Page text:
Your dog’s liver is an important organ and is primarily responsible for ensuring that the metabolism works smoothly.
The main task of the liver is to metabolize the nutrients absorbed in the intestine and at the same time to break down toxins. The liver regulates fat, protein, and sugar metabolism, stores and produces vitamins. At the same time, it promotes the breakdown of fatty food in the intestine with the bile acid it produces.
The liver, therefore, fulfills important functions in the dog’s body – and if it becomes ill, you should act quickly and consult a veterinarian.
Identify liver disease in dogs
Liver disease in dogs is quite common. It is often difficult to recognize them quickly since liver diseases usually only cause symptoms when they are already advanced. Since the liver usually regenerates quickly and well with targeted medical treatment, there are generally good chances of recovery.
The following symptoms can be early signs of liver disease in dogs:
- diarrhea, vomiting, and fever
- excessive water intake and increased urination
- loss of appetite
- weight loss
If you observe these signs in your dog, it is best to contact a vet directly for clarification. Our team of Dr. Fressnapf will be happy to clarify the symptoms with you and give you an initial assessment. In this way, you save your darling the stressful visit to the vet and find out whether this is necessary at all.
Signs of advanced liver disease in dogs:
- poor performance
- yellow discoloration of the mucous membranes
- disturbed blood clotting
- Accumulation of fluid in the abdomen
- muscle twitching and cramps
- strong-smelling, voluminous, light-colored feces
What should I do if my dog has the liver disease?
If you notice one or more of the above symptoms in your dog, you should consult a veterinarian and have your four-legged friend checked for liver disease. The veterinarian will use blood tests, an abdominal ultrasound, or a tissue sample to diagnose the causative disease and provide appropriate treatment.
If the dog’s liver values are elevated due to a functional disorder, a supportive liver diet should generally be followed, which helps to detoxify and relieve the metabolism.
What liver diseases are there in dogs?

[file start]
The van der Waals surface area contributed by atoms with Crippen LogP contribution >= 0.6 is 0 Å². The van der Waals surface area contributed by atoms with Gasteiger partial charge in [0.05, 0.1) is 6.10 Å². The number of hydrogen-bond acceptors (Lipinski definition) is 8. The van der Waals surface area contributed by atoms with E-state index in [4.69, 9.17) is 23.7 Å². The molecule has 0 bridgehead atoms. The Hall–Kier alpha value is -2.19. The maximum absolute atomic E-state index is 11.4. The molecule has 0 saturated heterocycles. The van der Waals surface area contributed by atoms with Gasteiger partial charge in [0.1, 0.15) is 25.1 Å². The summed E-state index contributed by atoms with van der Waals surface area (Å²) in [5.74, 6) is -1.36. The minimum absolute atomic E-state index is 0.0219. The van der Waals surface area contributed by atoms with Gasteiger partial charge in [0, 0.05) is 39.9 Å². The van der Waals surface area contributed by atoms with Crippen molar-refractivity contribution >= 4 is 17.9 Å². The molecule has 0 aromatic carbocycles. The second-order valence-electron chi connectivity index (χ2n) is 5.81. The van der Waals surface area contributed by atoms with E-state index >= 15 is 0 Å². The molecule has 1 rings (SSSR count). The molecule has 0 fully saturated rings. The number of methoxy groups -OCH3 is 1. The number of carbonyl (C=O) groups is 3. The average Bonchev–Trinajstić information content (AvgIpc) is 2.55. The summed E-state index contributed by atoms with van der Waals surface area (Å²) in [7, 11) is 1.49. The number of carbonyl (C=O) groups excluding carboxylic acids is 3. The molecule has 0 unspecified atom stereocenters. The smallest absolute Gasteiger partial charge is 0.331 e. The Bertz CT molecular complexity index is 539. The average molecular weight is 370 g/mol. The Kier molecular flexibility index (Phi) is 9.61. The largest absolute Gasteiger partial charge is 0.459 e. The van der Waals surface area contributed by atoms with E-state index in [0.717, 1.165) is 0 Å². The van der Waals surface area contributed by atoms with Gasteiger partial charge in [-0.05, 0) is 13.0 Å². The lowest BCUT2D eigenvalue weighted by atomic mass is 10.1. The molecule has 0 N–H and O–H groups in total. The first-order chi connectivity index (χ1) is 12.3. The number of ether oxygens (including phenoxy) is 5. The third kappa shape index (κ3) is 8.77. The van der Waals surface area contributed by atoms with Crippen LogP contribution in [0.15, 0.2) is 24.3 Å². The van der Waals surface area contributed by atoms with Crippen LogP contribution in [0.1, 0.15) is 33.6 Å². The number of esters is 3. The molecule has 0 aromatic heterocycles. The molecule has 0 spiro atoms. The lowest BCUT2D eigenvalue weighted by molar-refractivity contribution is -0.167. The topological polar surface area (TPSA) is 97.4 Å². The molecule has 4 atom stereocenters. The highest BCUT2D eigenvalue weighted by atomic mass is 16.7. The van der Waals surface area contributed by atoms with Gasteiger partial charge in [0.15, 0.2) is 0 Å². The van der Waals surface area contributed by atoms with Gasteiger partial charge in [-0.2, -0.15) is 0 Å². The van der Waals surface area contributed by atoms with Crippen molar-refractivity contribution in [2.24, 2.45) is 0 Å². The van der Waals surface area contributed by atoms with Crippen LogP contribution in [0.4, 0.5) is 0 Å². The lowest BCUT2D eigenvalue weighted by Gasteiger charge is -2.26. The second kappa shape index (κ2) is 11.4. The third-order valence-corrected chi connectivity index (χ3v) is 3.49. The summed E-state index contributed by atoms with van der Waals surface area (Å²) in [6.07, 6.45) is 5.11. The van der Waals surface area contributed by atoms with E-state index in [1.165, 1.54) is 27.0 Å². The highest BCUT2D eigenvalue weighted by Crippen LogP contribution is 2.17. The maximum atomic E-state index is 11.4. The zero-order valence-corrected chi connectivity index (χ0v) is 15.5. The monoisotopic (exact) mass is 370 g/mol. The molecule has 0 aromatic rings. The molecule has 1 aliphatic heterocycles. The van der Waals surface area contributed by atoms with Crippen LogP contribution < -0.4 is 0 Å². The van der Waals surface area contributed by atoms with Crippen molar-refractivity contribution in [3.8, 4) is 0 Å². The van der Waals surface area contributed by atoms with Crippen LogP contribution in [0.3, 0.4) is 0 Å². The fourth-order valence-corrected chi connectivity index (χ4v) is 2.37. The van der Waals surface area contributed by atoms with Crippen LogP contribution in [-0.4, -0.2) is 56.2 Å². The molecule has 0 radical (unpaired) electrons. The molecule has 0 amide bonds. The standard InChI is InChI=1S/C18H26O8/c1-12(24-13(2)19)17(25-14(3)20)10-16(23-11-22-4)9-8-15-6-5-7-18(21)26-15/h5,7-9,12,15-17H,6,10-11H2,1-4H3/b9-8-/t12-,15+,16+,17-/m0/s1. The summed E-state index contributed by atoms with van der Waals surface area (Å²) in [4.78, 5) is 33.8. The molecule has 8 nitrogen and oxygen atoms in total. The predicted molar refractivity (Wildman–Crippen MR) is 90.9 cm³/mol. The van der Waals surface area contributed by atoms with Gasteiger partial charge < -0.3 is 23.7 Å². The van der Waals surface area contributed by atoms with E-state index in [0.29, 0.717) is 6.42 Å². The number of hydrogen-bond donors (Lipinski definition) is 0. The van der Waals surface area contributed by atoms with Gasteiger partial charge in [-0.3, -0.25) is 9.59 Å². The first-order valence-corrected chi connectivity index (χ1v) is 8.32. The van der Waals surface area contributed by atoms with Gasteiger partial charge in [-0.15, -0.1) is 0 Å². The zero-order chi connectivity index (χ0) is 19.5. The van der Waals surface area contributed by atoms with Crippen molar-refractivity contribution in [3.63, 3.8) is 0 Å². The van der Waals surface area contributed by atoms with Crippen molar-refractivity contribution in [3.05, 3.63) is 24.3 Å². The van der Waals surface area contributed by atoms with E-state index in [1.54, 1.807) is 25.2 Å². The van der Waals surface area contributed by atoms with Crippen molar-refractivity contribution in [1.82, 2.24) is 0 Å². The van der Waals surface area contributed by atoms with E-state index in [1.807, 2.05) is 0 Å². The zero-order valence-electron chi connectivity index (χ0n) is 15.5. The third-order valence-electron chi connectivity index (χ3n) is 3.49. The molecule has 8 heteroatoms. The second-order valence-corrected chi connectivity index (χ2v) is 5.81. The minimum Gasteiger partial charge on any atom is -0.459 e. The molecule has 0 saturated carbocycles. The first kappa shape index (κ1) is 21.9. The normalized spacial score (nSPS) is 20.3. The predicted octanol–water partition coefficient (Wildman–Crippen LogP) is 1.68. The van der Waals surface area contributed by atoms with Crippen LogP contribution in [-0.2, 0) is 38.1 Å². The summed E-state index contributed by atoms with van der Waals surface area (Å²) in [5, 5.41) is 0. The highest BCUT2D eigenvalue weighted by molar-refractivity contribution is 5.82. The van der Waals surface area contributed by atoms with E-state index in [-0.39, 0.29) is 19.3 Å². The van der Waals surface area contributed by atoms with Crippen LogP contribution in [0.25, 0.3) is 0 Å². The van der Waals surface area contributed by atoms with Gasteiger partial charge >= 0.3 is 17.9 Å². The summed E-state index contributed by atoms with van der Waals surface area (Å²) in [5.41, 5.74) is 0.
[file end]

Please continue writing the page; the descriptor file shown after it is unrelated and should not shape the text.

A variety of triggering factors can cause your dog’s liver to malfunction. Liver diseases in old dogs, for example, are often the result of other underlying diseases. Poisoning, medication over a longer period of time, tumors, or obesity are also possible triggers for liver disease in dogs.
The following causes of liver disease in dogs are possible:
- congenital diseases such as copper storage disease or portosystemic shunt
- liver fibrosis
- tumors of the liver
- Damage to the liver due to poisoning or long-term use of medication
- Overweight (obesity), fatty liver
Copper storage disease is common in certain terrier breeds such as the Bedlington Terrier. In this hereditary disease, a genetic defect causes too much copper to accumulate in the liver lobules, which causes chronic active liver inflammation. If the disease is not treated, it leads to cirrhosis of the liver.
The portosystemic shunt is a malformation of the vessels that bypass the liver and thus limit the liver’s detoxification function.
Liver fibrosis is scarring of liver tissue due to injury or disease. With this scarring, the scarred connective tissue increasingly replaces the functional tissue of the liver lobules.
Hepatitis can be triggered by an acute infection or be chronic. Most liver inflammation in dogs is of a chronic nature, acute hepatitis in dogs (hepatitis contagiosa canis) is rather rare. You can have your dog vaccinated against acute hepatitis as a preventive measure.
In older animals, in particular, cancer cells are often found in the liver, which can be surgically removed depending on the location and size of the tumor. Most liver tumors in dogs are secondary, meaning they are metastases from another cancer in the animal’s body.
Acute liver damage in dogs occurs after the animal has eaten poison, which requires immediate attention. Long-term use of medication can also damage the function of the liver in the long term.
Being severely and persistently overweight is one of the main causes of liver disease in dogs, as it can lead to the development of the fatty liver.
If your dog is showing possible symptoms of liver disease, it’s a good idea to see a veterinarian immediately. The earlier a diagnosis is made, the better the chances of recovery.